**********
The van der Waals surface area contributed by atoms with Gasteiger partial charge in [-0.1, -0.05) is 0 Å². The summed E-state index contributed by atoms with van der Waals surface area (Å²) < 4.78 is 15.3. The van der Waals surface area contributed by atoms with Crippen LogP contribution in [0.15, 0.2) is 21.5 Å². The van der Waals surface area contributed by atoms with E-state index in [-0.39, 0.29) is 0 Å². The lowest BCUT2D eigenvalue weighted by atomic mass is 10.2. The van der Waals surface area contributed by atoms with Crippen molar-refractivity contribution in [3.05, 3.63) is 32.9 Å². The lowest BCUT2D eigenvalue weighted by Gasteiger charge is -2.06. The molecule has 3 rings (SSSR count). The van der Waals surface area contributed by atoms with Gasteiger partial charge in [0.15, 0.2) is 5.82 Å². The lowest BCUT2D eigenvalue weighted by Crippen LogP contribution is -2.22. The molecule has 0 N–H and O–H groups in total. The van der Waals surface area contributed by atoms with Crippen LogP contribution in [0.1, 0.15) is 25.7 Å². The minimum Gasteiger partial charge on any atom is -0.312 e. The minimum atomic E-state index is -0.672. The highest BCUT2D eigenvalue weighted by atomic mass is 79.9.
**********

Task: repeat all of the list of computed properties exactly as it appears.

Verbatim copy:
The van der Waals surface area contributed by atoms with Gasteiger partial charge in [-0.1, -0.05) is 0 Å². The summed E-state index contributed by atoms with van der Waals surface area (Å²) < 4.78 is 15.3. The van der Waals surface area contributed by atoms with Crippen LogP contribution in [0.15, 0.2) is 21.5 Å². The van der Waals surface area contributed by atoms with E-state index in [-0.39, 0.29) is 0 Å². The lowest BCUT2D eigenvalue weighted by atomic mass is 10.2. The van der Waals surface area contributed by atoms with Crippen molar-refractivity contribution in [3.05, 3.63) is 32.9 Å². The lowest BCUT2D eigenvalue weighted by Gasteiger charge is -2.06. The molecule has 3 rings (SSSR count). The van der Waals surface area contributed by atoms with Gasteiger partial charge in [0.15, 0.2) is 5.82 Å². The lowest BCUT2D eigenvalue weighted by Crippen LogP contribution is -2.22. The molecule has 0 N–H and O–H groups in total. The van der Waals surface area contributed by atoms with Crippen LogP contribution in [0.1, 0.15) is 25.7 Å². The minimum Gasteiger partial charge on any atom is -0.312 e. The minimum atomic E-state index is -0.672. The highest BCUT2D eigenvalue weighted by atomic mass is 79.9.